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May 7, 2002—In this issue:
1. NEWS AND VIEWS
- Microsoft Remedy Hearings: WMP Comes to the Forefront
- Microsoft Plans $1.33 Billion Software Company Purchase
- New Pentium 4 Processor Offers Raw Speed Boost
- Microsoft Completes Project 2002
- Mobile and Wireless Solutions—An Online Resource for a New Era
- Need 24 x 7 Availability?
3. CONTACT US
- See this section for a list of ways to contact us.
1. NEWS AND VIEWS
(contributed by Paul Thurrott, [email protected])
Under cross-examination during her company's remedy hearings, Microsoft executive Linda Averett testified that to meet the letter of its proposed settlement with the US Department of Justice (DOJ), the company considered simply hiding the applications it bundles with Windows. According to lawyers for the nine nonsettling states and the District of Columbia, this admission emphasizes the problem with the settlement: As with past agreements the company has made with the government, the settlement's wording lets Microsoft technically meet its requirements while willfully betraying its actual purpose.
Averett made her comments during a discussion about Windows Media Player (WMP), which Microsoft says is now more integrated than ever in Windows XP, the latest Windows release. WMP competitors such as RealNetworks complain that Microsoft is simply following the strategy it took with Internet Explorer (IE) and commingling code to shut out competition.
States attorney John Schmidtlein asked Averett about this contention. If Microsoft integrated WMP functionality with Windows so that the player worked without actually opening, would the company need to give competitors access to that functionality, as the settlement requires? "If this function were presented as an integrated feature," Averett said, "then there would not be a requirement to disclose it." She said Microsoft is looking at exposing functionality in this way so that it can meet the settlement requirements. "It is one of the areas we are constantly looking at," she said.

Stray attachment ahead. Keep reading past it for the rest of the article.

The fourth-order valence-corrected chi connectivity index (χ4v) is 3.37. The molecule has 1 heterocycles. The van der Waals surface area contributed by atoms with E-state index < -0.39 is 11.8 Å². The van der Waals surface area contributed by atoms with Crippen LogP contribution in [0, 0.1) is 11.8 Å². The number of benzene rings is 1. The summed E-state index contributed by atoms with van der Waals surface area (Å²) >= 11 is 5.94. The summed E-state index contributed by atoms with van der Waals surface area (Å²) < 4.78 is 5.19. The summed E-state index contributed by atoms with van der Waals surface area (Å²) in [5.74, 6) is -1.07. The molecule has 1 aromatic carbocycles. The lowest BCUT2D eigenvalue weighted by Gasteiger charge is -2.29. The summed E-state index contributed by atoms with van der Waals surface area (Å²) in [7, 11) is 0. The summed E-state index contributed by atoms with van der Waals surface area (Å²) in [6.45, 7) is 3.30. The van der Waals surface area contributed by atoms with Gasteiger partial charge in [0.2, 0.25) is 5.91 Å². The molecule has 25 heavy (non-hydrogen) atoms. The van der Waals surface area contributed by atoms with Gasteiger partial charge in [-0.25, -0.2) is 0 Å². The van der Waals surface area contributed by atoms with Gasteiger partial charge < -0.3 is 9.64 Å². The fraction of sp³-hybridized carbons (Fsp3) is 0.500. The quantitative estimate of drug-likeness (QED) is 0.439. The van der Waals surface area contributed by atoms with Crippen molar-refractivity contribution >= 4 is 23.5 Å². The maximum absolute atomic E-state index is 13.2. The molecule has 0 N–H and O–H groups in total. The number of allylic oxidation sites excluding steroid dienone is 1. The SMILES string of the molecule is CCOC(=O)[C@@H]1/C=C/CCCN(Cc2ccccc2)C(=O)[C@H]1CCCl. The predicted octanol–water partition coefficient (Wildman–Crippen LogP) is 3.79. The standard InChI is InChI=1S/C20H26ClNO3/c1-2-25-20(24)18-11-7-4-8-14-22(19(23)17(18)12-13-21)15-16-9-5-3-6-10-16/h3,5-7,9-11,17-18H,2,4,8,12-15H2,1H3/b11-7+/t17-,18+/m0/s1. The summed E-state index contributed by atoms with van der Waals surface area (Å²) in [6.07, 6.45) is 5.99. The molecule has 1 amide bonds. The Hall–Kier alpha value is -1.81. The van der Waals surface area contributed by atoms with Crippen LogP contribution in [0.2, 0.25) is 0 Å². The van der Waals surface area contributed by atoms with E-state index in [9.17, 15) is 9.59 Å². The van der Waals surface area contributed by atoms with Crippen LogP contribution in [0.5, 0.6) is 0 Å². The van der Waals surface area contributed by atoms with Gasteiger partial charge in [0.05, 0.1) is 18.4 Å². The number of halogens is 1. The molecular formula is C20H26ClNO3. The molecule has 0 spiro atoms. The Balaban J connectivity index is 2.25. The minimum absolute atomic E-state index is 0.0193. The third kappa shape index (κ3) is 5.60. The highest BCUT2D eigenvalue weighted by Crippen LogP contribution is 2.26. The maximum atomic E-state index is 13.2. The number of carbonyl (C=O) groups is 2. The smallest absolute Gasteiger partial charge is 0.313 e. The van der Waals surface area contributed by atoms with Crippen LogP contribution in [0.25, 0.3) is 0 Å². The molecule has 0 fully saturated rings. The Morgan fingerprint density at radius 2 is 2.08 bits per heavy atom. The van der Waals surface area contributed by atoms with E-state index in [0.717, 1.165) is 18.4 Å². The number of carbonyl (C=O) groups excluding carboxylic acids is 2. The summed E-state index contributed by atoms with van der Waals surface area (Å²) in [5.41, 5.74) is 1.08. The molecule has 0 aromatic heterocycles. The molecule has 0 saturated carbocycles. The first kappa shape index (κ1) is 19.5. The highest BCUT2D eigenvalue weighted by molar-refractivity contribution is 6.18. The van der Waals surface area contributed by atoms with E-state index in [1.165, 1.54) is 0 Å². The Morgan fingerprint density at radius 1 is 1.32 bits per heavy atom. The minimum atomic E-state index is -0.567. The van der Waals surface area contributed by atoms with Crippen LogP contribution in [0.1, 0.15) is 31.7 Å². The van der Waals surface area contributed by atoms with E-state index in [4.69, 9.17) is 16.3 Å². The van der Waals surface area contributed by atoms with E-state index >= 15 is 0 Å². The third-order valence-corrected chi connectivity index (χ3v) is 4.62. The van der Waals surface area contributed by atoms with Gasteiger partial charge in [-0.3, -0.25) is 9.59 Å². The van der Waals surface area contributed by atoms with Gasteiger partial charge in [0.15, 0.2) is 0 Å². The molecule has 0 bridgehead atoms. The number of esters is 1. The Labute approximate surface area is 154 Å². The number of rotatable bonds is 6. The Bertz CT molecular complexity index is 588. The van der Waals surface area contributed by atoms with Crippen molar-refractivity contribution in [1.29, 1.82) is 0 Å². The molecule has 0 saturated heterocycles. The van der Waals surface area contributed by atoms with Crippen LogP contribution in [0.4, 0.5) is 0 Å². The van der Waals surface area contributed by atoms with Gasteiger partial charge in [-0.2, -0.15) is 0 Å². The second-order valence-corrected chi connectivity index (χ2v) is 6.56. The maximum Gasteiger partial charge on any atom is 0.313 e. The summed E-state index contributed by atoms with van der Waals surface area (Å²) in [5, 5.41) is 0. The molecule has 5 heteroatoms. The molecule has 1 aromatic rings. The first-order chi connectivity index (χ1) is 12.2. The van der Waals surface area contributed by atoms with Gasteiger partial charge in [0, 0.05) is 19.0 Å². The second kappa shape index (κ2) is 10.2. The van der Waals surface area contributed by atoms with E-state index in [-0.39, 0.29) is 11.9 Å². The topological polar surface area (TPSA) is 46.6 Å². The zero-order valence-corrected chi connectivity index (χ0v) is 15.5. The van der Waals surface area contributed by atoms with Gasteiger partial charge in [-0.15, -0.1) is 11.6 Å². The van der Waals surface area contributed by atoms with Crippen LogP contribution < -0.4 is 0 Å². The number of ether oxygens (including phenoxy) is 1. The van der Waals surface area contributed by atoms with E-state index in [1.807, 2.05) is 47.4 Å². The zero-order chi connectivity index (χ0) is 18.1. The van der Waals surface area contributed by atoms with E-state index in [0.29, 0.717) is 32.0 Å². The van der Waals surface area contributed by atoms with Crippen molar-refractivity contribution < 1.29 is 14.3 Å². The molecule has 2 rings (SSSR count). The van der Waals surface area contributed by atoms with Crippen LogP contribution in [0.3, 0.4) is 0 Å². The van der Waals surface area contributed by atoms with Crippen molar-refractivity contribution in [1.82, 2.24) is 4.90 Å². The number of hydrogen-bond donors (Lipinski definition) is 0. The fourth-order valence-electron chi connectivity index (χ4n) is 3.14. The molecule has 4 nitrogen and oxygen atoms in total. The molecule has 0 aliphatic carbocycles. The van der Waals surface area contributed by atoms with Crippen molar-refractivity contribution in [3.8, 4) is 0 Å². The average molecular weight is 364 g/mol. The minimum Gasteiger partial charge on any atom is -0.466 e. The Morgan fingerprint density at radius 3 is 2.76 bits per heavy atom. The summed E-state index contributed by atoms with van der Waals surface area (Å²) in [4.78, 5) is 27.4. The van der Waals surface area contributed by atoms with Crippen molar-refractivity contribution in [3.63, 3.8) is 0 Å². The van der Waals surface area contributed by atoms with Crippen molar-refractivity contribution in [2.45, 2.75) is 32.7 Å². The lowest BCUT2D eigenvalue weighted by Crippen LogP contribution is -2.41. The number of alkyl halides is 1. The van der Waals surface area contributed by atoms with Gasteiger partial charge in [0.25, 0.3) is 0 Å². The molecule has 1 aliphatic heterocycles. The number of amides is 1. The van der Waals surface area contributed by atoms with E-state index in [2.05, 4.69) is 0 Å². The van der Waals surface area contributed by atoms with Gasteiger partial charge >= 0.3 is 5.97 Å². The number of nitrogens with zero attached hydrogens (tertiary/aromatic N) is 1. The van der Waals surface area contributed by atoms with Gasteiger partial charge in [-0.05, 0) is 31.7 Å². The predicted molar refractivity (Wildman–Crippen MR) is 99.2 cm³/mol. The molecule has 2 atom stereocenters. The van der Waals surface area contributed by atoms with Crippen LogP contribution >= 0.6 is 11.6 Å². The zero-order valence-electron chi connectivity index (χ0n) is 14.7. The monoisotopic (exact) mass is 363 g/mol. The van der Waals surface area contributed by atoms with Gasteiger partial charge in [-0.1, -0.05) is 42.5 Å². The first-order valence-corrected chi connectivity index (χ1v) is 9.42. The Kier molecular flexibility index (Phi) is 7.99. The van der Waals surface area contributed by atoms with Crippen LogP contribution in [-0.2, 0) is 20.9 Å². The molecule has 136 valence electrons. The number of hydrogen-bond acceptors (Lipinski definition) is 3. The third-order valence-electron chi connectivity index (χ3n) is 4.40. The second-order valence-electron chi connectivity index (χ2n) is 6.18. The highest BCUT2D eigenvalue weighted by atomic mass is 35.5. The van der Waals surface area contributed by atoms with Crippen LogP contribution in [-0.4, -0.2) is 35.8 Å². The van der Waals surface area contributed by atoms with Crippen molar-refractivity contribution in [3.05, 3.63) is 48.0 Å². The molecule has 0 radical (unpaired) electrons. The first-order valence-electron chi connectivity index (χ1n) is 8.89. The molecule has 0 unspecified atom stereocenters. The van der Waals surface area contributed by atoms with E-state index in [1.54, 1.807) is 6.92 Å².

In another bizarre exchange, Schmidtlein asked Averett how Microsoft would determine which WMP functionality to reveal to partners and competitors—another settlement requirement. "Microsoft decides which functionality it deems appropriate?" Schmidtlein asked Averett. "That's correct," she answered. The nonsettling states say that this policy ensures that the Microsoft-bundled WMP gets new features before the competition does, ensuring that users continue to use the Microsoft product. However, Averett says that third-party developers will have access to beta Windows builds and can "work hard" to add the newest features before Microsoft releases the final version.
Microsoft announced this morning that it will purchase Navision, Europe's fifth-largest software company, in a deal valued at $1.33 billion. The purchase further diversifies Microsoft's software offerings and increases the company's presence with small and midsized businesses. Navision is Europe's leading supplier of end-to-end business solutions, a role Great Plains plays in the United States. (Microsoft purchased Great Plains last year for about $1 billion.) Navision's products include Attain/Financials, Axapta, and XAL.
"The combined vision, business strategy, and product offerings of Microsoft and Navision will provide great benefits to small and mid-market customers and will create strong growth opportunities for Microsoft," said Microsoft CEO Steve Ballmer. "Many business processes in these companies are not yet benefiting from the efficiencies that technology offers. Microsoft and the Navision team together are committed to delivering compelling and powerful solutions and products to this important and large market segment, through our partners, that will enable businesses to be more competitive, agile, and productive."